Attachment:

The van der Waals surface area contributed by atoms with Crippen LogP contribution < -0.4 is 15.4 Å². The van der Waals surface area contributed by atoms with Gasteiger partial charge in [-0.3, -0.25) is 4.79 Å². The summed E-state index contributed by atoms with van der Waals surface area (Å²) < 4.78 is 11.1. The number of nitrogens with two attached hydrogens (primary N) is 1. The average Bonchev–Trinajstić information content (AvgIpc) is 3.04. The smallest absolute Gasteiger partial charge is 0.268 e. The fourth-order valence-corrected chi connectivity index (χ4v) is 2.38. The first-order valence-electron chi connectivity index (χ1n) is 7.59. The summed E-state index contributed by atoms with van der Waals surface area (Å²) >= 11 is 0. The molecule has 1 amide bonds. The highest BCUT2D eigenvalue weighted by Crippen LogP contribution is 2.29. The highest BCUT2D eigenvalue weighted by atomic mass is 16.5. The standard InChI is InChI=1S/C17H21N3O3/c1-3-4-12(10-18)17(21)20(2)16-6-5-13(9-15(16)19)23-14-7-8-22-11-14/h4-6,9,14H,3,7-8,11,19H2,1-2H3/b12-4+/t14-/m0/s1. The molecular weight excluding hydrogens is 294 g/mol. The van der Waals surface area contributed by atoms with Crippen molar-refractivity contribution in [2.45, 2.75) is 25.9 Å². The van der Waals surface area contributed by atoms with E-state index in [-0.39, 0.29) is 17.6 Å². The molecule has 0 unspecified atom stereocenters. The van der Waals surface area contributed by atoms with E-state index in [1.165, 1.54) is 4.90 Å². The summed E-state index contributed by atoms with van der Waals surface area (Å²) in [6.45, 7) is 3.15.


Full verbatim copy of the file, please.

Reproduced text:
The van der Waals surface area contributed by atoms with Crippen LogP contribution < -0.4 is 15.4 Å². The van der Waals surface area contributed by atoms with Gasteiger partial charge in [-0.3, -0.25) is 4.79 Å². The summed E-state index contributed by atoms with van der Waals surface area (Å²) < 4.78 is 11.1. The number of nitrogens with two attached hydrogens (primary N) is 1. The average Bonchev–Trinajstić information content (AvgIpc) is 3.04. The smallest absolute Gasteiger partial charge is 0.268 e. The fourth-order valence-corrected chi connectivity index (χ4v) is 2.38. The first-order valence-electron chi connectivity index (χ1n) is 7.59. The summed E-state index contributed by atoms with van der Waals surface area (Å²) >= 11 is 0. The molecule has 1 amide bonds. The highest BCUT2D eigenvalue weighted by Crippen LogP contribution is 2.29. The highest BCUT2D eigenvalue weighted by atomic mass is 16.5. The standard InChI is InChI=1S/C17H21N3O3/c1-3-4-12(10-18)17(21)20(2)16-6-5-13(9-15(16)19)23-14-7-8-22-11-14/h4-6,9,14H,3,7-8,11,19H2,1-2H3/b12-4+/t14-/m0/s1. The molecular weight excluding hydrogens is 294 g/mol. The van der Waals surface area contributed by atoms with Crippen molar-refractivity contribution in [2.45, 2.75) is 25.9 Å². The van der Waals surface area contributed by atoms with E-state index in [-0.39, 0.29) is 17.6 Å². The molecule has 0 unspecified atom stereocenters. The van der Waals surface area contributed by atoms with E-state index in [1.165, 1.54) is 4.90 Å². The summed E-state index contributed by atoms with van der Waals surface area (Å²) in [6.45, 7) is 3.15.